The Ones That Got Away
This issue of Folio: is our traditional “Top Deals” review. We explore all the major deals of the prior year and the dynamics behind them. We offer a list of all deal activity for the whole period. We look at who’s buying and why, and which sectors are hot and which are not.That all starts on page 28.
What I want to do here is take a look at the deals that didn’t happen, and explore how they reflect on the market. Here are three:
Cygnus Business Media. This b-to-b publisher, owned by equity-firm ABRY Partners, was acquired in 2000 for $275 million, a rich price for a company that had revenue of about $81 million the year it was acquired. Six years later, when it was put on the block again, the company’s revenue had risen to $120 million, with enviable profit margins. But it didn’t sell. Why? Because even with high margins, the company was apparently not growing organically at a fast-enough pace. And there was a sense ABRY might not be able to get its money back because much of the revenue growth had come from a series of follow-on acquisitions. The lesson: High margins are not enough to ensure a transaction.
CurtCo Robb Report. The colorful entrepreneur Bill Curtis put his $100 million company ($20 million in EBITDA) on the block in flamboyant fashion, through a prominent article in the New York Times, and he tried to set price expectations by predicting the company would command $500 million. It didn’t work. The feedback from the market was that the company might get half that. Ultimately, Curtco was taken off the block. The lesson: Even highly desirable, consistent-growth companies need to play by the rules of economics.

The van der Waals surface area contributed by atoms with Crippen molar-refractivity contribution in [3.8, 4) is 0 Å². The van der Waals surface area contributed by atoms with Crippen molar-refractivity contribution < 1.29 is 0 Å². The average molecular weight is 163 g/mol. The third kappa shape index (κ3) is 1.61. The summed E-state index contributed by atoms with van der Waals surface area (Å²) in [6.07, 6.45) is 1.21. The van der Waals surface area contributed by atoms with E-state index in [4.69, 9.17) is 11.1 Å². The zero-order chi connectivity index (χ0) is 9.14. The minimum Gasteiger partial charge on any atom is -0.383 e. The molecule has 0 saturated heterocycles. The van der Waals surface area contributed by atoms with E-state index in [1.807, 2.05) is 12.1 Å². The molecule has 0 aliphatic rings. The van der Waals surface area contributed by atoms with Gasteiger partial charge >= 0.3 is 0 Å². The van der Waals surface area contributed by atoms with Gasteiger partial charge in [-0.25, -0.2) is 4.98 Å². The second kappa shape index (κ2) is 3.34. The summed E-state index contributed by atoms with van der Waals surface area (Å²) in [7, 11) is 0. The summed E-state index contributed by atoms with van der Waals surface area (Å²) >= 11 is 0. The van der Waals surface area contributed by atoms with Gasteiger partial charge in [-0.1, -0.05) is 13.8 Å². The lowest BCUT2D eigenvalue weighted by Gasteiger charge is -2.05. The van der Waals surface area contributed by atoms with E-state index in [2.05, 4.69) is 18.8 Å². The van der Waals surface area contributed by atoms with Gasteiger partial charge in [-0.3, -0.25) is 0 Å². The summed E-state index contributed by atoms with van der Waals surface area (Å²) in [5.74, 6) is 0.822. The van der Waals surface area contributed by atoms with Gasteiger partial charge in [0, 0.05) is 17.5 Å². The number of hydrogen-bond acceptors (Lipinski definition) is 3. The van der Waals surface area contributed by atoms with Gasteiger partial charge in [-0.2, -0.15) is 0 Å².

Ziff Davis. This company is officially still on the block. But since rumors began to crop up last May that Willis, Stein & Partners was looking to sell the company it paid $780 million for in 2000, there was a countervailing sense that nothing much was happening. More recently, there was talk that the company would be sold in parts (it’s divided into three operating entities) and that Quadrangle was interested in the technology group. Last (unofficial) word on that, though, was that Quadrangle had lost interest, supposedly because Ziff was projected to finish the year poorly. The lesson: It’s a tough task to sell a company with $360 million in debt, with zero chance of recouping what was paid for it seven years ago, and that has been declining in revenue. Ziff generated $187 million in 2005, down from $204 million in 2004. Its 2006 numbers have not been released yet.
Sometimes, the deals that don’t happen say as much about the business as those that do.